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How Can I Find a Clinical Trial Today?

November 25, 2013

How Can I Find a Clinical Trial Today?

In the early days of AIDS, accessing new treatments through a clinical trial frequently meant the difference between life and death. Finding out about a clinical trial was usually by word of mouth from a friend or activist who was enrolled in the study or had information about a study that was recruiting. Physicians also often referred their patients to trials.

Later on, when there were many competing antiretrovirals being studied, other techniques to get the word out included flyers and brochures. AIDS newsletters and national bulletins such as BETA covered trial results and also helped to raise awareness about new studies.

Participating in a clinical trial can still afford you early access to new therapies, free medical care, and compensation for your time, but today you can be proactive and find clinical trials yourself with easy-to-use online resources.

The comprehensive website ClinicalTrials.gov provides arguably the best registry and results database for publicly and privately supported clinical trials around the world. The site is fairly simple to use, and each trial page provides all the information you need about a trial you may be interested in.

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To get started, go to the "For Patients and Families" section and click on "How to Find Studies," which will walk you through the process of finding the trial you are looking for.

In most cases you'll find everything you want to know about a trial that has been registered in the database. A full description, including sponsors, purpose, eligibility criteria, and contact information, is provided. If you really want to dig down, there are references from medical publications and a list of keywords. (The site contains a wealth of information you can spend time perusing instead of Amazon.com!)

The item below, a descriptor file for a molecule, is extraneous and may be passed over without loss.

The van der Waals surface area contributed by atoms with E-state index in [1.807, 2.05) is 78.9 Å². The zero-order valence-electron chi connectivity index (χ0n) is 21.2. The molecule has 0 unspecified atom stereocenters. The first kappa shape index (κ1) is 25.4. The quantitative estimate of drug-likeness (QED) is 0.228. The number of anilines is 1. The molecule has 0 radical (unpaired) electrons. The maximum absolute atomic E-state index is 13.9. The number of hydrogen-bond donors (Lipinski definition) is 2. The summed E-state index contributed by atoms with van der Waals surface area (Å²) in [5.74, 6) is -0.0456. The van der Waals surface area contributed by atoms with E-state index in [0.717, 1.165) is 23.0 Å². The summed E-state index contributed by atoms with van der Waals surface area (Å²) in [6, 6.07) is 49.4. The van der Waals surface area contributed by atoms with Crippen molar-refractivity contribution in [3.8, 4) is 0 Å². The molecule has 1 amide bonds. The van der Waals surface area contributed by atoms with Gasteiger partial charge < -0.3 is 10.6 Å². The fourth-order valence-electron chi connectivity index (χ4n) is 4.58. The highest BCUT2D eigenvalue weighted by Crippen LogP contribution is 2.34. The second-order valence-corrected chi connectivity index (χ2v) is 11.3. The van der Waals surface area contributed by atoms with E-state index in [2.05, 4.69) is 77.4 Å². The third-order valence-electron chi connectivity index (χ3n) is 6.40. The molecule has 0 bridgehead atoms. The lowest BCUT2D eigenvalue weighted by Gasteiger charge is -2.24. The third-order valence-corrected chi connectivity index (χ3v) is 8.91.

A new site that is generating a lot of interest is ResearchMatch.org. The goal of the site is to connect people trying to find studies and researchers looking for trial participants.

Researchers register their Institutional Review Board-approved studies to be added to the database. As a potential trial participant, you sign up and wait to be contacted for trials you may be interested in. The site does the rest by matching participants to the studies.

Both ClinicalTrials.gov and ResearchMatch.org are free and user-friendly and provide the widest source of clinical trial information available. You no longer have to wait to hear about a trial from a support group or your doctor.


Further Resources

In addition to the sites described above, these specialized resources can help you track down clinical trials that fit your needs.

  • HIVresource:  News and information about studies enrolling in the San Francisco Bay Area, published quarterly online and available by email or print subscription.
  • HIV Prevention Trials Network: Find currently enrolling studies of a variety of HIV prevention tools around the world.
  • HIV Vaccine Trials Network: Learn how to participate in an HIV vaccine trial join a local Community Advisory Board.
  • Microbicide Trials Network: Get information specific to trials of vaginal and/or rectal microbicide products to prevent HIV infection.
  • IMPAACT: Learn about studies enrolling through the International Maternal Pediatric Adolescent AIDS Trials Group.

Matt Sharp is a person with AIDS, longtime HIV treatment advocate, and writer.



  
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This article was provided by BETA. Visit their website at www.betablog.org.
 
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